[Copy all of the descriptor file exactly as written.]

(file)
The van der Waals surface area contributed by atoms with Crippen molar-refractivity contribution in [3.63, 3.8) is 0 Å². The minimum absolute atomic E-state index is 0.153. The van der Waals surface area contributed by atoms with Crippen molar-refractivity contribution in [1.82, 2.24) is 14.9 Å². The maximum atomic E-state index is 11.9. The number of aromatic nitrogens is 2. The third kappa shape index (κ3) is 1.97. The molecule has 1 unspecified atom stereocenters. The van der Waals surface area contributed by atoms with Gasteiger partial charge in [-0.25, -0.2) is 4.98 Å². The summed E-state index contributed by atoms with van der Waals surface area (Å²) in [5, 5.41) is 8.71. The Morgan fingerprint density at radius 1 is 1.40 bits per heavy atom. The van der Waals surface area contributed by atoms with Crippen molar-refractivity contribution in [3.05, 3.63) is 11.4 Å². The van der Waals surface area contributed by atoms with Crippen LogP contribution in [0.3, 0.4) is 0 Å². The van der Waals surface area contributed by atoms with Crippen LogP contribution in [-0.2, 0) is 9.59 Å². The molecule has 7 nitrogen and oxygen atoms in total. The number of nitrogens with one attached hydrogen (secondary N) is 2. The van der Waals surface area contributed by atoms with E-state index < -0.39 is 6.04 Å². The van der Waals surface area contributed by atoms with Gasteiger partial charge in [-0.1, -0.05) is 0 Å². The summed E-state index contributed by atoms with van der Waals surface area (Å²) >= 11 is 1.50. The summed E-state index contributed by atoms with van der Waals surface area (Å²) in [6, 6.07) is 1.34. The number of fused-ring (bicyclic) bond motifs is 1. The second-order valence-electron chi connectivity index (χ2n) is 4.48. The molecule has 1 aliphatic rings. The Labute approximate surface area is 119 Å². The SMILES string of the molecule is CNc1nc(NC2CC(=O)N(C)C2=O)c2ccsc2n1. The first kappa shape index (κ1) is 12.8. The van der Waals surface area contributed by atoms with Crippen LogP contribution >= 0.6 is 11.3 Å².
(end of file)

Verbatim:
The van der Waals surface area contributed by atoms with Crippen molar-refractivity contribution in [3.63, 3.8) is 0 Å². The minimum absolute atomic E-state index is 0.153. The van der Waals surface area contributed by atoms with Crippen molar-refractivity contribution in [1.82, 2.24) is 14.9 Å². The maximum atomic E-state index is 11.9. The number of aromatic nitrogens is 2. The third kappa shape index (κ3) is 1.97. The molecule has 1 unspecified atom stereocenters. The van der Waals surface area contributed by atoms with Gasteiger partial charge in [-0.25, -0.2) is 4.98 Å². The summed E-state index contributed by atoms with van der Waals surface area (Å²) in [5, 5.41) is 8.71. The Morgan fingerprint density at radius 1 is 1.40 bits per heavy atom. The van der Waals surface area contributed by atoms with Crippen molar-refractivity contribution in [3.05, 3.63) is 11.4 Å². The van der Waals surface area contributed by atoms with Crippen LogP contribution in [0.3, 0.4) is 0 Å². The van der Waals surface area contributed by atoms with Crippen LogP contribution in [-0.2, 0) is 9.59 Å². The molecule has 7 nitrogen and oxygen atoms in total. The number of nitrogens with one attached hydrogen (secondary N) is 2. The van der Waals surface area contributed by atoms with E-state index < -0.39 is 6.04 Å². The van der Waals surface area contributed by atoms with Gasteiger partial charge in [-0.1, -0.05) is 0 Å². The summed E-state index contributed by atoms with van der Waals surface area (Å²) >= 11 is 1.50. The summed E-state index contributed by atoms with van der Waals surface area (Å²) in [6, 6.07) is 1.34. The number of fused-ring (bicyclic) bond motifs is 1. The second-order valence-electron chi connectivity index (χ2n) is 4.48. The molecule has 1 aliphatic rings. The Labute approximate surface area is 119 Å². The SMILES string of the molecule is CNc1nc(NC2CC(=O)N(C)C2=O)c2ccsc2n1. The first kappa shape index (κ1) is 12.8. The van der Waals surface area contributed by atoms with Crippen LogP contribution >= 0.6 is 11.3 Å².